The Challenge

The tallest flowering trees on Earth grow north-east of Melbourne. In their high canopies dwell owls, gliders and the critically endangered Leadbeater’s (or Fairy) Possum. Victoria’s precious and endangered faunal emblem lives only in these ash forests of the Central Highlands.

Montane ash forests flourish along the Great Divide receiving high rainfall. They harvest water from the air and provide most of Melbourne’s drinking water. Research has shown these forests to be among the most carbon-dense forests on Earth due to their rapid growth and relatively slow rates of decay in the cool, wet climate.

The Great Forests National Park proposal is a vision for a multi-tiered parks system for bush users and bush lovers alike. It is a Parks system that protects and maintains important ecosystem functions critical for our way of life.

See these magnificent montane forests for yourself

Help us support Australian National University’s “Stagwatch program”. Stagwatch has been running since the 1980’s. The information collected adds to our understanding of the critically endangered Leadbeater’s (or Fairy) Possum biology and population trends, tree hollows and habitat use, animal responses to fire, forest recovery and much more.

We’re working hard to give Stagwatch volunteers the support they deserve. Your donation will help us help them.

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Give your friends the chance to be involved in Stagwatch, and share the Great Forest National Park story

  

What are we doing?


Wildmob is supporting the Australian National University (ANU) research team in their Stagwatch program. We are building a team of volunteers that will help out, starting in late spring 2015.

A stagwatch is a method of surveying for the critically endangered Leadbeater’s (or Fairy) Possum and gliders that the team at ANU have used since the 1980’s. It involves watching hollow trees (called stags) over one hour at dusk. This is ‘possum peak hour’, when animals emerge from their hollow trees to head out foraging for the night. ANU have 200 Long Term Monitoring sites, each with hollow trees mapped and measured. Over summer, we stagwatch up to 50 sites.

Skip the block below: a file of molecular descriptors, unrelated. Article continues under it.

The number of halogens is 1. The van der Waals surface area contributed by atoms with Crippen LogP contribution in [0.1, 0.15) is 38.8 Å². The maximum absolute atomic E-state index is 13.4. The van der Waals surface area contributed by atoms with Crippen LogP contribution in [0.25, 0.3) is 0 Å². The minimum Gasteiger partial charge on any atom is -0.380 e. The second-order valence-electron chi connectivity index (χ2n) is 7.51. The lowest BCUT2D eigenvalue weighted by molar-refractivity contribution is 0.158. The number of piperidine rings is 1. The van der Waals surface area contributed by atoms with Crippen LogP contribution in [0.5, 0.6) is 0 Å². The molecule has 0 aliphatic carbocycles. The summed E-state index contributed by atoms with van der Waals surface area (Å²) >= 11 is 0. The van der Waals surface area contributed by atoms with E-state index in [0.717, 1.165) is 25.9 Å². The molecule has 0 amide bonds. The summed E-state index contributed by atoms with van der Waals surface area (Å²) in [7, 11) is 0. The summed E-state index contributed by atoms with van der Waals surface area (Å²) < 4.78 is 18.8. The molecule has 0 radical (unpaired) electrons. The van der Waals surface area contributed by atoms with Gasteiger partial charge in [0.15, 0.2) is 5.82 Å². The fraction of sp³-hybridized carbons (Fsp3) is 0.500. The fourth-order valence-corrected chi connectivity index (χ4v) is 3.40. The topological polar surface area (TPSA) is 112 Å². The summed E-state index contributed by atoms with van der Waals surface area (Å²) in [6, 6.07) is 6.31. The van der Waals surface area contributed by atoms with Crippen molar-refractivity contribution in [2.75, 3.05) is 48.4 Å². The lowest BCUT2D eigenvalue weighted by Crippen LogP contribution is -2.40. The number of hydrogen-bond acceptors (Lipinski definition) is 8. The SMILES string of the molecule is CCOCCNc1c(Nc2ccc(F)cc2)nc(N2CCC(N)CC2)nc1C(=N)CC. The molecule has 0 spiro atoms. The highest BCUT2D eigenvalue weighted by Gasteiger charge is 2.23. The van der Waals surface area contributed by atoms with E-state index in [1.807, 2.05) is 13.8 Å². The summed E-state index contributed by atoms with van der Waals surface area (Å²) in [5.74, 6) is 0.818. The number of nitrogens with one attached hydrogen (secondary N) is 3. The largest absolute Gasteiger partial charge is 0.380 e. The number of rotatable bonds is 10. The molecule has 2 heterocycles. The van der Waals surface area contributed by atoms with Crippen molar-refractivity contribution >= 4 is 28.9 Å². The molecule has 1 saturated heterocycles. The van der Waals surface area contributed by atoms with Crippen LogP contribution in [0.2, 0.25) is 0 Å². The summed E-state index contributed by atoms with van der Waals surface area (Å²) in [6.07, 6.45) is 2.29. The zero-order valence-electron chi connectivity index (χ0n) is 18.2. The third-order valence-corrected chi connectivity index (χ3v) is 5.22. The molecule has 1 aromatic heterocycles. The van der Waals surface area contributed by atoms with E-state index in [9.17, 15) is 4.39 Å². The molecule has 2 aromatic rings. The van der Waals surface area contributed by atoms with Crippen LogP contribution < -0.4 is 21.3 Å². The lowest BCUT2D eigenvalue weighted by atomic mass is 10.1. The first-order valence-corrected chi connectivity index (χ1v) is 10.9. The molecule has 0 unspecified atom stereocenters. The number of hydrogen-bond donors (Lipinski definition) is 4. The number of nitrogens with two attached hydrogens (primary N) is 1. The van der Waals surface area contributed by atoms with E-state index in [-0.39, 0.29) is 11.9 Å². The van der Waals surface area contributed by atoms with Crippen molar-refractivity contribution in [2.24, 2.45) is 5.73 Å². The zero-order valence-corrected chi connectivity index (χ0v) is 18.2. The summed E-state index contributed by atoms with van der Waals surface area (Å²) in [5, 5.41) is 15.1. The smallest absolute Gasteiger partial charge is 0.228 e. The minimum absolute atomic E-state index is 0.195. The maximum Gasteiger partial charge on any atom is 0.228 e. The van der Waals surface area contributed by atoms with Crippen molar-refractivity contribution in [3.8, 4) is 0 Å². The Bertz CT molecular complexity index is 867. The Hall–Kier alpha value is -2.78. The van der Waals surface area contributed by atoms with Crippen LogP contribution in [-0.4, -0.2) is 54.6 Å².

What can you do?

Have a spare weekend, or even a single evening?

The spectacular Mountain Ash forests are an amazing place with some of the tallest trees on earth and swaths of luxuriant ferns. Dusk is a special time to visit these forests when you will witness the transition of day birds settling down and the night animals emerging. Some of the animals we see include Greater Gliders, Sugar Gliders, Feathertail Gliders, Yellow-Bellied Gliders, critically endangered Leadbeater’s (or Fairy) Possum, Mountain Brushtail Possum, large forest owls, small forest bats and ground dwelling mammals.

The survey is observation only, so you will see animals behaving naturally. This can involve owls flying overhead, Yellow-bellied Gliders screeching and squealing and gliding off into the dark, or the critically endangered critically endangered Leadbeater’s (or Fairy) Possum leaping from tree to tree around you.

Register to express your interest in being involved in Stagwatch, contact Renee and we’ll keep you in touch with upcoming opportunities. This is a great opportunities for Melbournites, but if you’re only visiting the region, what a great way to really see the forest!

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